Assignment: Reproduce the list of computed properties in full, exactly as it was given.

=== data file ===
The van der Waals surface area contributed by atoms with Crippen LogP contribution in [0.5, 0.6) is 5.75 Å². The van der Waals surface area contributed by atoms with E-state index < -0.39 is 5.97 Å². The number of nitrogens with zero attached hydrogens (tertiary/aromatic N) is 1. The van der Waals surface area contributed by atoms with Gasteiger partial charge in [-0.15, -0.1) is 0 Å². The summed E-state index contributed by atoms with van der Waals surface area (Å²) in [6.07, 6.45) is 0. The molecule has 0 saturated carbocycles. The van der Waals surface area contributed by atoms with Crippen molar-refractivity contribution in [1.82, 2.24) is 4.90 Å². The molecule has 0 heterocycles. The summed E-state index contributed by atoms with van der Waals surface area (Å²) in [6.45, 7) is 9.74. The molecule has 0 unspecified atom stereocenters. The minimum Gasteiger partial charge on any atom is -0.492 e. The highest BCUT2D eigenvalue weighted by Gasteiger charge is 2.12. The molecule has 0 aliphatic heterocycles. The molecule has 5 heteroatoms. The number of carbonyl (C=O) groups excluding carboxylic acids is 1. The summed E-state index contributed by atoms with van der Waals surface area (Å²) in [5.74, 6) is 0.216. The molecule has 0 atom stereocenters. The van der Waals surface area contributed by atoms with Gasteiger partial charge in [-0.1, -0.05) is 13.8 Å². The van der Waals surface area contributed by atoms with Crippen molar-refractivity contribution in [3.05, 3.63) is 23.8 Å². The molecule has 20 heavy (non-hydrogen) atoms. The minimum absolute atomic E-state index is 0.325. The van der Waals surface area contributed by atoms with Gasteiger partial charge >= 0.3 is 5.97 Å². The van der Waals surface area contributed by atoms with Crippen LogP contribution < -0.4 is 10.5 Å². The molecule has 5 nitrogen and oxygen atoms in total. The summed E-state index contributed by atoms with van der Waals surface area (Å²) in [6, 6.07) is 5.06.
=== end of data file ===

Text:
The van der Waals surface area contributed by atoms with Crippen LogP contribution in [0.5, 0.6) is 5.75 Å². The van der Waals surface area contributed by atoms with E-state index < -0.39 is 5.97 Å². The number of nitrogens with zero attached hydrogens (tertiary/aromatic N) is 1. The van der Waals surface area contributed by atoms with Gasteiger partial charge in [-0.15, -0.1) is 0 Å². The summed E-state index contributed by atoms with van der Waals surface area (Å²) in [6.07, 6.45) is 0. The molecule has 0 saturated carbocycles. The van der Waals surface area contributed by atoms with Crippen molar-refractivity contribution in [1.82, 2.24) is 4.90 Å². The molecule has 0 heterocycles. The summed E-state index contributed by atoms with van der Waals surface area (Å²) in [6.45, 7) is 9.74. The molecule has 0 unspecified atom stereocenters. The minimum Gasteiger partial charge on any atom is -0.492 e. The highest BCUT2D eigenvalue weighted by Gasteiger charge is 2.12. The molecule has 0 aliphatic heterocycles. The molecule has 5 heteroatoms. The number of carbonyl (C=O) groups excluding carboxylic acids is 1. The summed E-state index contributed by atoms with van der Waals surface area (Å²) in [5.74, 6) is 0.216. The molecule has 0 atom stereocenters. The van der Waals surface area contributed by atoms with Gasteiger partial charge in [-0.1, -0.05) is 13.8 Å². The van der Waals surface area contributed by atoms with Crippen molar-refractivity contribution in [3.05, 3.63) is 23.8 Å². The molecule has 20 heavy (non-hydrogen) atoms. The minimum absolute atomic E-state index is 0.325. The van der Waals surface area contributed by atoms with Gasteiger partial charge >= 0.3 is 5.97 Å². The van der Waals surface area contributed by atoms with Crippen LogP contribution < -0.4 is 10.5 Å². The molecule has 5 nitrogen and oxygen atoms in total. The summed E-state index contributed by atoms with van der Waals surface area (Å²) in [6, 6.07) is 5.06.